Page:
JAIC 1996, Volume 35, Number 2, Article 2 (pp. 99 to 107)
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Journal of the American Institute for Conservation
JAIC 1996, Volume 35, Number 2, Article 2 (pp. 99 to 107)




In countries such as Canada, the United States, New Zealand, and Australia, the museum context in which ethnographic conservators work has been undergoing a substantial change. Museums that house collections from indigenous communities geographically related to the museum are particularly affected.1 These museums, which are the focus of this article, are moving away from the presentation of material culture to become places that present living cultures. A major part of this change involves facilitating self-representation by the peoples who originated the collections housed in the museum.

Anthropology museums have always, for better or for worse, been involved in preserving and exhibiting culture. What is radically new is that First Nations are sharing at least some of the power the museum structure has traditionally held. Admittedly, this movement is more common in relation to finite projects such as exhibitions or repatriation requests than in relation to museum operations as a whole. Indigenous peoples are, however, working with and within the museum system to participate in decisions and, increasingly, to have control over how their culture is represented in the museum's work. In addition, First Nations are slowly but increasingly filling the professional staff positions of museums, both at dedicated institutions such as the National Museum of the American Indian and at older major institutions throughout North America, and especially in New Zealand. More and more, museum visitors today are experiencing the voices of living people belonging to an indigenous culture, not just voices from the past or from the academic knowledge of nonindigenous curators.

For a growing number of anthropology museums located in the same country (or province, state, or territory) as the indigenous peoples who created the collections, the traditional cultural triangle of “museums, objects, and collections” (Pearce 1992, 1) has been opened up to include the originators of the objects (Ames 1992). At the same time, new ways of working are being instituted in museums, and new demands are being placed on the collections. For example, consulting or negotiating with representatives of the originating community or seeking the advice of an advisory board or group of elders has become part of arriving at museum decisions. Cultural requests regarding the collection include repatriation; borrowing objects for ceremonies; making storage and display rooms culturally sensitive; conducting rituals in museums and treating sacred/sensitive materials in an appropriate manner; and having increased hands-on access to the collections. Underlying the changes in museums are the fundamental issues of aboriginal rights and First Nations ownership and control of what is or was theirs, issues that are currently being re-examined in the courts and in public opinion in many countries.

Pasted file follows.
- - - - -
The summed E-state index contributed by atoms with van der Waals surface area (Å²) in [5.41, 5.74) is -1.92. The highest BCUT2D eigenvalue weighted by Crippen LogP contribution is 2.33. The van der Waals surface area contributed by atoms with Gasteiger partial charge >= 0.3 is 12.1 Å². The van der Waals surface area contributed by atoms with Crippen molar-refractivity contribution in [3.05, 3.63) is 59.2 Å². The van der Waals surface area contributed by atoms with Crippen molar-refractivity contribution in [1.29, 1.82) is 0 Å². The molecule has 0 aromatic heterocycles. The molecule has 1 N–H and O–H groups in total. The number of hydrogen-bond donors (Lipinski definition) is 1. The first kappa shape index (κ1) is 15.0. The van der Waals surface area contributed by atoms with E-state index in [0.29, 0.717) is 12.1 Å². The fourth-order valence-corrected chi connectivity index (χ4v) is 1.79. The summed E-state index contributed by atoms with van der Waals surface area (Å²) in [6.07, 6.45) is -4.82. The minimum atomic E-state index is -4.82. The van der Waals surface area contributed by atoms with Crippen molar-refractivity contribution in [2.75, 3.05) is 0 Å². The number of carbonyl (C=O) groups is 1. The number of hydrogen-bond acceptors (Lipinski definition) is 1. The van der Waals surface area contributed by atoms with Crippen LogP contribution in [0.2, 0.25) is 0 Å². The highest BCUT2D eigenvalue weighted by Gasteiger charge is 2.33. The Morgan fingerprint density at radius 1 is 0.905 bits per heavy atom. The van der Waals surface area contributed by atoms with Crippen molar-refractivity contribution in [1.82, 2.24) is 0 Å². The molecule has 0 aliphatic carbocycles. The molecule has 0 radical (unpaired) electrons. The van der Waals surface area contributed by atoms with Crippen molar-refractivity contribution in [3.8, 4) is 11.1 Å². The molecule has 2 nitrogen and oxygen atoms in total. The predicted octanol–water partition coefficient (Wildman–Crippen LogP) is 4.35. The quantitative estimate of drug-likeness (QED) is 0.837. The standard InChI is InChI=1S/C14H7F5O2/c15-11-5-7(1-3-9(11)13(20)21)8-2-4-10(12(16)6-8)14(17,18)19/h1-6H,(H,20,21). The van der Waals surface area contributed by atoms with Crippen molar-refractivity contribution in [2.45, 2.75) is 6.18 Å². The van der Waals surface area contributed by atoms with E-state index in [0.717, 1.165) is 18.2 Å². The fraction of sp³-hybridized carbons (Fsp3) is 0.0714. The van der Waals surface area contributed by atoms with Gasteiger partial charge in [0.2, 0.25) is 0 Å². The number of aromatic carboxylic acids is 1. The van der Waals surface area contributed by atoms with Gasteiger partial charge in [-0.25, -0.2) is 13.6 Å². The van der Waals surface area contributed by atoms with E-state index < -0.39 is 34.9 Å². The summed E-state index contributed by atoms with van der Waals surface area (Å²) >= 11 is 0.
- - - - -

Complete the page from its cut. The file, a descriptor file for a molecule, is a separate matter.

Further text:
These new directions in certain museums have affected the conservation function within the museums. Some of these changes could be seen to challenge the fundamentals of conservation, which developed and continues to mature within traditional museology. This article focuses primarily on the challenges for ethnographic conservators when cultural concerns are seen to be given precedence over the physical preservation of the collections in the museums where they work.

Copyright � 1997 American Institute for Conservation of Historic and Artistic Works